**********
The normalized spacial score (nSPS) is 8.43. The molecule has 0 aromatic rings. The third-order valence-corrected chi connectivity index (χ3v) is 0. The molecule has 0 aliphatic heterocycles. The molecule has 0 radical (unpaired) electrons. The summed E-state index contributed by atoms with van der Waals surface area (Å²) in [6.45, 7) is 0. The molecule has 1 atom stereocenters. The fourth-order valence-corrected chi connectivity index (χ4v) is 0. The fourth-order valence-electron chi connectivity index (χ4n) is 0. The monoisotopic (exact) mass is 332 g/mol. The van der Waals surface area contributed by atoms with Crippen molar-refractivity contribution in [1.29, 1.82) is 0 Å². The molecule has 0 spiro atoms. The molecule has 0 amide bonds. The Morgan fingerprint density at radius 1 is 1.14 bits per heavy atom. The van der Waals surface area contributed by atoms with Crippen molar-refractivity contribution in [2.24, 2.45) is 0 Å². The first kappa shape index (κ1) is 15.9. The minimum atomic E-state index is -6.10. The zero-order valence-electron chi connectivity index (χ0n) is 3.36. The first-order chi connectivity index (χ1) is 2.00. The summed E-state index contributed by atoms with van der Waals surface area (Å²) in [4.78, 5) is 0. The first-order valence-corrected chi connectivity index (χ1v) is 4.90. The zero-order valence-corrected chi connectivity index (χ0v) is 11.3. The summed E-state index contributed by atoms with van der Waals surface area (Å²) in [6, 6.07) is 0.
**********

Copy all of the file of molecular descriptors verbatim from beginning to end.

The normalized spacial score (nSPS) is 8.43. The molecule has 0 aromatic rings. The third-order valence-corrected chi connectivity index (χ3v) is 0. The molecule has 0 aliphatic heterocycles. The molecule has 0 radical (unpaired) electrons. The summed E-state index contributed by atoms with van der Waals surface area (Å²) in [6.45, 7) is 0. The molecule has 1 atom stereocenters. The fourth-order valence-corrected chi connectivity index (χ4v) is 0. The fourth-order valence-electron chi connectivity index (χ4n) is 0. The monoisotopic (exact) mass is 332 g/mol. The van der Waals surface area contributed by atoms with Crippen molar-refractivity contribution in [1.29, 1.82) is 0 Å². The molecule has 0 spiro atoms. The molecule has 0 amide bonds. The Morgan fingerprint density at radius 1 is 1.14 bits per heavy atom. The van der Waals surface area contributed by atoms with Crippen molar-refractivity contribution in [2.24, 2.45) is 0 Å². The first kappa shape index (κ1) is 15.9. The minimum atomic E-state index is -6.10. The zero-order valence-electron chi connectivity index (χ0n) is 3.36. The first-order chi connectivity index (χ1) is 2.00. The summed E-state index contributed by atoms with van der Waals surface area (Å²) in [4.78, 5) is 0. The first-order valence-corrected chi connectivity index (χ1v) is 4.90. The zero-order valence-corrected chi connectivity index (χ0v) is 11.3. The summed E-state index contributed by atoms with van der Waals surface area (Å²) in [6, 6.07) is 0.